La Mesa's Cinematic Past Focus of Silent Film Festivity

The La Mesa Historical Society will re-live local history when on Saturday Jan. 11, they will bring the “Flying A” movie company back to Spring Valley.

In fact, a little more than 102 years ago the American Film Manufacturing Company’s “Flying A” troupe apparently made quite an impression there.

On Sept. 28, 1911 the Union featured a jarring headline:

"Moving Picture Crime Excites Spring Valley Man to Call Police.”

Reportedly, an unidentified Spring Valley resident had telephoned local deputy Sheriff Frank Jennings to report a “wholesale slaughter of cowboys” in the field near his home.

The panicked caller informed the sheriff that at least six cowboys were “putting holes in each other as fast as their guns will throw lead.”

The Sheriff soon recognized that the “hub-bub” was likely the result of the local motion picture concern shooting one of their melodramas.

Whether this story was an accurate account of an unsophisticated Spring Valley resident – or perhaps another of the Flying A company’s energetic and imaginative new director’s public relations stunt – is one that will likely never be known. But it did put the Flying A into the local headlines.

It was just a month before that the Aug. 10, 1911 edition of the San Diego Union announced the arrival of this “Troupe of Moving Picture Actors at La Mesa.”

The Union article detailed that the Chicago-based pioneering motion picture company had taken out a one-year lease on the west half of Martin Wolf’s new business building on the north side of Lookout Avenue near Third Street (now home to the Mostly Mission store).

The Company’s pioneering “Western” film troupe, which had travelled the southwest for location filming that winter, had spent the previously four months in Lakeside.

The new La Mesa facility provided their first “brick and mortar” studio and just the third such facility in all of California (beating Hollywood’s first studio by a few months).

Although town leaders were reportedly excited to have the 20 to 25 person company of actors, cameramen and support crew here, little did La Mesa know the significance that American, and its young new director Allan Dwan, would eventually have in the industry’s history.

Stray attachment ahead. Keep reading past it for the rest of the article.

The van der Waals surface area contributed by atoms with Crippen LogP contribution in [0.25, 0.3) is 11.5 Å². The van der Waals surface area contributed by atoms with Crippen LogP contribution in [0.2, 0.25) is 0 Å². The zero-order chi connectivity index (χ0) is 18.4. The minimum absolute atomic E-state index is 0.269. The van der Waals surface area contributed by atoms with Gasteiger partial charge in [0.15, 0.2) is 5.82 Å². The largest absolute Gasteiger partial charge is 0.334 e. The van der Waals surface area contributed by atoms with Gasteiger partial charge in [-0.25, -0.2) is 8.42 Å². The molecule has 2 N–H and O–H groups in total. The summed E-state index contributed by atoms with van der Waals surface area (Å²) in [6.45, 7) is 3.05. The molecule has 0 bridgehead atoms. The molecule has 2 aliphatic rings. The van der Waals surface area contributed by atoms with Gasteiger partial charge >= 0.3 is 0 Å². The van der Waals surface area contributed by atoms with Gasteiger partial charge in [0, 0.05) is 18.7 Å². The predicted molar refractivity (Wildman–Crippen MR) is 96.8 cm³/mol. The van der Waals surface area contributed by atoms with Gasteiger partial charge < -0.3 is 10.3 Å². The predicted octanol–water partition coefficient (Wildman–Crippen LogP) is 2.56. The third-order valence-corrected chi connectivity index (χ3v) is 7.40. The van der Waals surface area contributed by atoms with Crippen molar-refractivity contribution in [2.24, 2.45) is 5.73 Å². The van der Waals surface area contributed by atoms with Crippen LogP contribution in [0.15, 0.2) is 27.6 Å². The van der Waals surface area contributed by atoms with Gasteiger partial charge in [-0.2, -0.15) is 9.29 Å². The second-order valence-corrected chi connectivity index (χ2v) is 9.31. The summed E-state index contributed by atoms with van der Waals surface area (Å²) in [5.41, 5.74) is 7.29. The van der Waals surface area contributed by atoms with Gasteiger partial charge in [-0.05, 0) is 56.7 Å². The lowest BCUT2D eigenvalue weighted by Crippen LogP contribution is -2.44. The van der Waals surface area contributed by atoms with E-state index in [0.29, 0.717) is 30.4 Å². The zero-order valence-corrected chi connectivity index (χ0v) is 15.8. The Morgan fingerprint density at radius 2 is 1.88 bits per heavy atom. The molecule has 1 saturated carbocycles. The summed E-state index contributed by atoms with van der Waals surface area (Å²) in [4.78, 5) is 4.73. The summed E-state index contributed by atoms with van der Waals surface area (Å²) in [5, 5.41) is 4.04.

Dwan was just beginning his legendary career as a director and producer that would span over 50 years and 400 films. A career that eventually would see him direct such stars as Douglas Fairbanks, Shirley Temple, and John Wayne.

Upon their arrival in La Mesa Springs, Dwan’s crew was becoming a well-oiled movie making team. Over the next eleven months they would produce approximately 100 films for exhibition – an average of two a week.

The Company’s experienced cast of regulars included J. Warren “Jack” Kerrigan, who would become one of the country’s most famous actors (he was named Photoplay Magazine’s most popular film actor in 1913 and 1914), heavy Jack Richardson, character actress Louise Lester, young female lead Pauline Bush (later to become Mrs. Dwan), and C. M. Morrison and his cowboys.

Titles of Flying A films produced in the period featuring local references including The Poisoned Flume, Bonita of El Cajon, Mystical Maid of Jamacha Pass, Bandit of Point Loma, The Land Baron of San-Tee, and The Winning of La Mesa.

All simple melodramas where the good guys win, the bad guys lose, and everyone lives happily ever after – all in around 12-14 minutes.

In June 1912 however, the Flying A moved on to a new home in Santa Barbara – looking for new and varied scenery – and leaving La Mesa to wonder if we might have become “Tinseltown” ourselves.

Evening of Flying A Movie Heritage

On Saturday, Jan. 11, at 7 p.m. at the Trinity Presbyterian Church, 3902 Kenwood Dr., Spring Valley, the La Mesa Historical Society in concert with the Theatre Organ Society of San Diego will present an evening of family-friendly silent movie entertainment.

The program will include the showing of one of the locally produced 1911 Allan Dwan directed Flying A one-reelers “The Ranchman’s Nerve,” along with silent film superstar Douglas Fairbanks in his swashbuckling silent farewell from 1929, “The Iron Mask” (sequel to The Three Musketeers).

Noted San Diego organist Russ Peck will accompany the films on the Theatre Organ Society’s historic pipe organ installed at the Church.

Pre-event tickets (up to Jan. 4th) can be obtained from the Historical Society ($12 for adults; $8 for children 5-12) and day of at the event ($15 for adults; $10 for children). For more event information contact the Society at 619-466-0107 or go to lamesahistory.com.


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